Author says marriage not obsolete but needs restoration - Word&Way

Author says marriage not obsolete but needs restoration

CHICAGO (ABP) — Marriage isn't obsolete, but it is getting rarer, says an evangelical social scientist who sparked controversy a year ago with articles in major publications making a case for early marriage.

Mark Regnerus, an associate professor of sociology at the University of Texas at Austin, says recent data on marriage by the Pew Research Center is discouraging but not surprising. The report, which showed that fewer Americans are choosing to marry and more are cohabitating, prompted a Nov. 18 Time cover story titled "Who Needs Marriage?"

According to the Pew study, nearly four in 10 Americans said they believe marriage is becoming obsolete. That's up from 28 percent who agreed when Time magazine posed the same question in 1978.

Regnerus, author of Forbidden Fruit: Sex and Religion in the Lives of American Teenagers, said in a recent blog posting that marriage isn't obsolete, but it is broken and needs restoration.

Regnerus raised eyebrows with a Washington Post article April 26, 2009, arguing that parents send a mixed message by telling their children that marriage is good but not to repeat their generation's mistake of missing out on educational and career opportunities by marrying too young.

A Christianity Today article in July 2009, Regnerus told church leaders at a meeting this spring in a lecture just available online, was even less popular. In it he suggested that amid purity pledges and attempts to convince teenagers that chastity is cool, the church has forgotten to teach young Christians how to tie the knot.

"You're not going to hear this kind of stuff from the pulpit, in part because pastors tend to think of things that are affecting marriage and they think of sexual culture, culture change, culture, culture, culture," Regnerus said in a talk titled "Saving Marriage Before It Starts" at the Q Chicago gathering April 28-30.

Regnerus said evangelicals often view alternative family styles like unmarried couples living together as a sign of moral laxity. While choosing whether to have sex outside of marriage is a moral choice, Regenerus said there are social structures that shape how people relate to one another, and that those social structures have changed.

In his blog article Regnerus said it is important to recognize that there is both a "sex market" and a "marriage market" operating in society.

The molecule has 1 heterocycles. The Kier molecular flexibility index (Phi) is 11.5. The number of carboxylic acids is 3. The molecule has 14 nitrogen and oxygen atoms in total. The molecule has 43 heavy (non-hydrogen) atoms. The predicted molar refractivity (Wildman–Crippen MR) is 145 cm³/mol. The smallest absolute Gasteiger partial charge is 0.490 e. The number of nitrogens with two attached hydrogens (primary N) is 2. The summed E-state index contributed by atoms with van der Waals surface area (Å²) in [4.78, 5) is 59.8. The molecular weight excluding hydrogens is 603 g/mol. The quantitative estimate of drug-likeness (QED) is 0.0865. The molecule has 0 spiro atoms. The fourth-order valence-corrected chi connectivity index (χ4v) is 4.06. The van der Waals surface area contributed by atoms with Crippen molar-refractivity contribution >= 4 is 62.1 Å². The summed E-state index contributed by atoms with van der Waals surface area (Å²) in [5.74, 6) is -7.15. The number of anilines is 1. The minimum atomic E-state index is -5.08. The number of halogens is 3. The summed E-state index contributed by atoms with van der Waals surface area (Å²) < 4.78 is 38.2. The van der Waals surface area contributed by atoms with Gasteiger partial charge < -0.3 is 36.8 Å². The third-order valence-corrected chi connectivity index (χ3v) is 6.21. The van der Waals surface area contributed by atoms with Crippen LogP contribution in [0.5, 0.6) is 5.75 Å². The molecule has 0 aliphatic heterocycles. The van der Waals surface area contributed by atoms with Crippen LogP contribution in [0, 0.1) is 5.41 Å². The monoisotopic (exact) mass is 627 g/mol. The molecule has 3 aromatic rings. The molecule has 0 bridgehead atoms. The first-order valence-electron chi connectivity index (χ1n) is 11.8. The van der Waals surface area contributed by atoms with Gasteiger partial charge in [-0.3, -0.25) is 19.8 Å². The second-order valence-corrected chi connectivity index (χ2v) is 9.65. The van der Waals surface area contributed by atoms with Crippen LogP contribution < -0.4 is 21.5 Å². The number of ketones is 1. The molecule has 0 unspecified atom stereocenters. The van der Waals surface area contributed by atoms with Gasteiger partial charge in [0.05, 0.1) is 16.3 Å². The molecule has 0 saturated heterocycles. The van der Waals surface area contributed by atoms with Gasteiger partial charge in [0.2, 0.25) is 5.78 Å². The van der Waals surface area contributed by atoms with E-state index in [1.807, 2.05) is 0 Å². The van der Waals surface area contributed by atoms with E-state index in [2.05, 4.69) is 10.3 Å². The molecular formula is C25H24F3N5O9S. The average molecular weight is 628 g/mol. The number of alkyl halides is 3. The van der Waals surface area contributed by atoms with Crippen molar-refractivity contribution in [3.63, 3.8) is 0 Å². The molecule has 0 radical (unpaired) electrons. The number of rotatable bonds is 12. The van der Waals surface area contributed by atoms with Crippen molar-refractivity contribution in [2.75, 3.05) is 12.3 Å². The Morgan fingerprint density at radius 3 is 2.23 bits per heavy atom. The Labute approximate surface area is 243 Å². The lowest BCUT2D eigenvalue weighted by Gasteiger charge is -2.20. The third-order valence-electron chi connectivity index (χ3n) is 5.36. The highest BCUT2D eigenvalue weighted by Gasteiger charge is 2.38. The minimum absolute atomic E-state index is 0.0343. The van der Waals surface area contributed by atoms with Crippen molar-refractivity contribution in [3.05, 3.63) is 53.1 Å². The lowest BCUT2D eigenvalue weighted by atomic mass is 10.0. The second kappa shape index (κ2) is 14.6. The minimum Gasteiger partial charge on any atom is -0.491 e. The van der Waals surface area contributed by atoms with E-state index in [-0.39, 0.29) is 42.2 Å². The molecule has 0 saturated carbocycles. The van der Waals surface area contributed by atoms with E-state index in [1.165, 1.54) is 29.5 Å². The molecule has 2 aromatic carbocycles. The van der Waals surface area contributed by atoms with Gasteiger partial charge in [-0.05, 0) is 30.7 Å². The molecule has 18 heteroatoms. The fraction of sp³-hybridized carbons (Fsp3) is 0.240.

"Many young adults are content to remain in the sex market for years," he wrote. "For this group, marriage can wait. Now is the time for having a little fun. Indeed, to marry means giving up experiencing sex with other people, and settling on only one."

Others — especially but not exclusively Christians — are only in the marriage market. Since what they hope for — chastity in a spouse — is become increasingly rare, they are there for a longer time. With the difficulty of abstaining from sex during the most fertile and virile period of life, Regnerus contends that attitudes are beginning to change. "Many young adult Christians are making their peace with premarital sex," he wrote.

At the Q conference, Regnerus cited statistics showing that between 92 percent and 95 percent of Americans have had premarital sex. Christians are doing "a little bit better," he said, ranging from 80 percent to 85 percent.

For men, 35 percent of relationships become sexual within the first two weeks and 48 percent within a month. For church-going conservative Protestants, 28 percent of men's relationships turned sexual within two weeks and 41 percent within a month.

"We're a little bit better, but it's not like we live in an alternative universe," he said.

Regnerus said his intention is not to "wag my finger at evangelicals" but rather to point out that today's church is dealing with "some very old norms."

The trajectory within Scripture, he said, beginning with polygamy and harems in the Old Testament, moves toward an ideal of one man and one woman married for life. In the New Testament, Paul had to justify singleness in First Corinthians.

Today, in contrast, Regnerus said "we find ourselves winking about sex" while "having to justify getting married" to parents and peers.

"Lots of people think I'm pushing marriage because I'm trying to reduce sexual temptation," he said. "Honestly if it did that, that would be great. I am not pressing the matter for that reason. I am pressing the matter of marriage because our confidence in marriage seems to be dwindling."

"My purpose in writing the article in Christianity Today was simply to push back against the norm," he said. "Slow down, keep your options open, get your career in order, figure out who you are before considering marriage."

"It's a popular norm," Regnerus said, but, "It's a sexual disaster."

"I'm seeing it plenty in the church, and I think it sends a horrible message about the meaning of marriage," he concluded, "that it's what you do when the best years of your life are over."


Bob Allen is senior writer for Associated Baptist Press.